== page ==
Thanks again to Wakatta for offering the crucial hint!

pferft | 2023-03-02 17:54

:bust_in_silhouette: Reply From: Wakatta

Adjust the HSV (Hue, Saturation, Value)


  • The color adjustment of the 3, Think of it as a color wheel from 0 to 360 degrees


  • Adjust the grey portion of the color


  • aka brightness or the intensity of the color

most likely adjusting both the H & V components should be it

func _ready():
    var color = Color(1, 0.5, 0)
    color.s = 0.5
    color.v = 0.5
    modulate = color

You can use the HSV option in any color selector of Godot’s inspector, toggling the values to get an idea of how it works and what you want

Unfortunately your example throws the error
Invalid set index ‘hv’ (on base: ‘Color’) with value of type ‘int’.

But your hint is spot on! HSV seems to be the way to do this.

var selected_color
func _on_HSlider_value_changed(value):
	var color = Color.from_hsv(value, 1, 1, 1)
	modulate = Color(color)

	selected_color = color

This way a slider nicely changes the Sprite’s color gradually through the whole rainbow…

Looking into this I also found the possibilities with Color darkened and Color lightened to be very promising.

A different slider could deliver other values I could put into place in order to change the selected color’s lightness.

var selected_color
var selected_brightness
var selected_darkness
func _on_HSlider_value_changed(value):
	var color = Color.from_hsv(value, selected_brightness, selected_darkness, 1)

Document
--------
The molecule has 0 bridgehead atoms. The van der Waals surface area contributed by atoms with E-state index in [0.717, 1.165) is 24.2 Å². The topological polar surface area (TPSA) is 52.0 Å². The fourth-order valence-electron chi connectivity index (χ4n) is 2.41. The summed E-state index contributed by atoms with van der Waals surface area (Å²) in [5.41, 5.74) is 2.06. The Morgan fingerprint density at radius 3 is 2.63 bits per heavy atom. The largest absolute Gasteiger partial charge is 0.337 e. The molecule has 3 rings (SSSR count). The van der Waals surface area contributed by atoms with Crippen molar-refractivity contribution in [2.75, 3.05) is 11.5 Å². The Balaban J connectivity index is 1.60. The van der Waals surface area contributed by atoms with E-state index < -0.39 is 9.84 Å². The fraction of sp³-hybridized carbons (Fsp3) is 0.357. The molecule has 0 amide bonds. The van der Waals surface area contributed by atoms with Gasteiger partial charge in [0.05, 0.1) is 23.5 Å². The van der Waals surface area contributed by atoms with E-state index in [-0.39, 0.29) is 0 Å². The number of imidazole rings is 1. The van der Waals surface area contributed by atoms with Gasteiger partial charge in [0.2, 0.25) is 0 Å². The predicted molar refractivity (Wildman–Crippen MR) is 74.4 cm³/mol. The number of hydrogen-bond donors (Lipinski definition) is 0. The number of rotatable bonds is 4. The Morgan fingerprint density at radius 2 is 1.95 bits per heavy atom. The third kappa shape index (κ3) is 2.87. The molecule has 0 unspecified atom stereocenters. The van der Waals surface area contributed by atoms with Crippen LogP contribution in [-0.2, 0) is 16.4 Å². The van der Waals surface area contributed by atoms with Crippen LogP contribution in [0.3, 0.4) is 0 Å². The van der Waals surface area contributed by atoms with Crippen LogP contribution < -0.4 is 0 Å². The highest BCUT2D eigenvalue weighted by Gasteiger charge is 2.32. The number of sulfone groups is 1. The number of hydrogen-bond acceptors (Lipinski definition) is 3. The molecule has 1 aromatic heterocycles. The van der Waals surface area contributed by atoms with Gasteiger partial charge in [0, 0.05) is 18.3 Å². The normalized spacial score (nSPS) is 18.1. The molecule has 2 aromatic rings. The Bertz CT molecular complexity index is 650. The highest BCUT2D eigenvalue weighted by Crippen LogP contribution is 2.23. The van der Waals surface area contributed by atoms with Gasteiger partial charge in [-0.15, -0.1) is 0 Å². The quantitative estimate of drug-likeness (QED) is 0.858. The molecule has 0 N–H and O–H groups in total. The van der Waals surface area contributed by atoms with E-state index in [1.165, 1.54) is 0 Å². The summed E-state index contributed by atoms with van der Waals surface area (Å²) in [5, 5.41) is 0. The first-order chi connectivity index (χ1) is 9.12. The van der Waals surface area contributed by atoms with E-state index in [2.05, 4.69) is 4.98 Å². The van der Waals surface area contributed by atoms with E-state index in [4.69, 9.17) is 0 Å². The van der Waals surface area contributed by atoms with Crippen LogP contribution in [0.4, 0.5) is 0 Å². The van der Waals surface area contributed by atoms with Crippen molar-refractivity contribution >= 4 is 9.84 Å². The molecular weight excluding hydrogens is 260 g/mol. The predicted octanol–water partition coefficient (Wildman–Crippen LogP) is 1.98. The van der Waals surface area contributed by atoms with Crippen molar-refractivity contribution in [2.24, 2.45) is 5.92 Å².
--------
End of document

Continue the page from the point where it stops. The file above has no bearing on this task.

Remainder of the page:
modulate = Color(color)

	selected_color = color

func _on_HSliderBrightness_value_changed(value):
	if value == 0.3:
		selected_brightness = selected_color.lightened(0.3)
	if value == 0.7:
		selected_darkness = selected_color.darkened(0.7)

Or something like this, for example (didn’t test this one).

A problem could be that after changing the values of the “New” slider, selected_color would inherit the new variables and “start” with wrong values…
But I’ll see where this leads. Thank you very much for your suggestions!


Actually, this seems to show some effect as well:

func _on_HSlider_value_changed(value):

	var color = Color.from_hsv(value, selected_brightness, selected_darkness, 1)
	modulate = Color(color)
	selected_color = value

func _on_HSliderBrightness_value_changed(value):

	if value <= 0.5:
		var darkness = Color.from_hsv(selected_color, 1, value, 1)
		modulate = Color(darkness)
		selected_darkness = value

	if value > 0.5:
		var brightness = Color.from_hsv(selected_color, value, 1, 1)
		modulate = Color(brightness)
		selected_brightness = value

So a second Slider deals with the brightness and darkness of a selected color.
My example isn’t ideal of course, it would be perfect if the slider would start completely dark left-most with select_darkness 0 reaching 1 in the middle where selected_brightness starts at 0 until reaching 1 right-most.
That would offer the full graduation range from dark/black to bright/white.

pferft | 2023-03-01 23:02

Wow chamo you took my meager suggestion and went full supernova with it.
Good on you mate.

The hv was a bad habit of mine from shader languange. Happens when you code in multiple languages from time to time so apologies.

Wakatta | 2023-03-03 12:04

Apology accepted ; )
Meager? Obviously the ignition spark I just needed! I wish you a great weekend!

pferft | 2023-03-03 15:59